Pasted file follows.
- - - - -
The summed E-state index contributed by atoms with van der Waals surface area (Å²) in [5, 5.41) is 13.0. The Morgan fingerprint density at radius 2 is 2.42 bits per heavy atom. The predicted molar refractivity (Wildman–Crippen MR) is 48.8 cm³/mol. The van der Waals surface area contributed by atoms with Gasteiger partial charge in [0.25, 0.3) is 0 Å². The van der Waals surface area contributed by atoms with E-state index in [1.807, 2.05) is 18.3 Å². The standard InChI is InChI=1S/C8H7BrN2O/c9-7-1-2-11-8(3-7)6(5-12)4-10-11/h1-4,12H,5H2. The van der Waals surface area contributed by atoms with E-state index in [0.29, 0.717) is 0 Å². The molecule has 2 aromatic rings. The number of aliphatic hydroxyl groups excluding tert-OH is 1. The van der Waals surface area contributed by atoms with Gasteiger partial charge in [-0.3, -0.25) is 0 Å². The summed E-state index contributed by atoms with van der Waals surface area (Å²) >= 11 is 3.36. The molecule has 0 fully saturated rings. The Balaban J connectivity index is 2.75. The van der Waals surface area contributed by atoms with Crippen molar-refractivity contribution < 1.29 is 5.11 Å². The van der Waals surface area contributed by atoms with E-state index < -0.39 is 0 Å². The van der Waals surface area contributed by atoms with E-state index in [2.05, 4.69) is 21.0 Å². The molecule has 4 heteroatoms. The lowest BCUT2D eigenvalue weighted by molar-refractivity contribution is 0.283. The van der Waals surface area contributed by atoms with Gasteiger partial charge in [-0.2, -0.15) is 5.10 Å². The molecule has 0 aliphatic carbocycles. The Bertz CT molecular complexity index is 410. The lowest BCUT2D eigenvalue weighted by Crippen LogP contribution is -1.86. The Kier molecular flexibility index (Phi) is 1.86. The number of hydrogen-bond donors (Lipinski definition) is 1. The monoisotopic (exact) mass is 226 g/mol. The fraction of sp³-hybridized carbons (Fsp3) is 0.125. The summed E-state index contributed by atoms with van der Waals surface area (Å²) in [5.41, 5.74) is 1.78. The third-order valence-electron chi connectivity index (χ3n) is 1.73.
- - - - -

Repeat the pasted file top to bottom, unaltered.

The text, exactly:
The summed E-state index contributed by atoms with van der Waals surface area (Å²) in [5, 5.41) is 13.0. The Morgan fingerprint density at radius 2 is 2.42 bits per heavy atom. The predicted molar refractivity (Wildman–Crippen MR) is 48.8 cm³/mol. The van der Waals surface area contributed by atoms with Gasteiger partial charge in [0.25, 0.3) is 0 Å². The van der Waals surface area contributed by atoms with E-state index in [1.807, 2.05) is 18.3 Å². The standard InChI is InChI=1S/C8H7BrN2O/c9-7-1-2-11-8(3-7)6(5-12)4-10-11/h1-4,12H,5H2. The van der Waals surface area contributed by atoms with E-state index in [0.29, 0.717) is 0 Å². The molecule has 2 aromatic rings. The number of aliphatic hydroxyl groups excluding tert-OH is 1. The van der Waals surface area contributed by atoms with Gasteiger partial charge in [-0.3, -0.25) is 0 Å². The summed E-state index contributed by atoms with van der Waals surface area (Å²) >= 11 is 3.36. The molecule has 0 fully saturated rings. The Balaban J connectivity index is 2.75. The van der Waals surface area contributed by atoms with Crippen molar-refractivity contribution < 1.29 is 5.11 Å². The van der Waals surface area contributed by atoms with E-state index < -0.39 is 0 Å². The van der Waals surface area contributed by atoms with E-state index in [2.05, 4.69) is 21.0 Å². The molecule has 4 heteroatoms. The lowest BCUT2D eigenvalue weighted by molar-refractivity contribution is 0.283. The van der Waals surface area contributed by atoms with Gasteiger partial charge in [-0.2, -0.15) is 5.10 Å². The molecule has 0 aliphatic carbocycles. The Bertz CT molecular complexity index is 410. The lowest BCUT2D eigenvalue weighted by Crippen LogP contribution is -1.86. The Kier molecular flexibility index (Phi) is 1.86. The number of hydrogen-bond donors (Lipinski definition) is 1. The monoisotopic (exact) mass is 226 g/mol. The fraction of sp³-hybridized carbons (Fsp3) is 0.125. The summed E-state index contributed by atoms with van der Waals surface area (Å²) in [5.41, 5.74) is 1.78. The third-order valence-electron chi connectivity index (χ3n) is 1.73.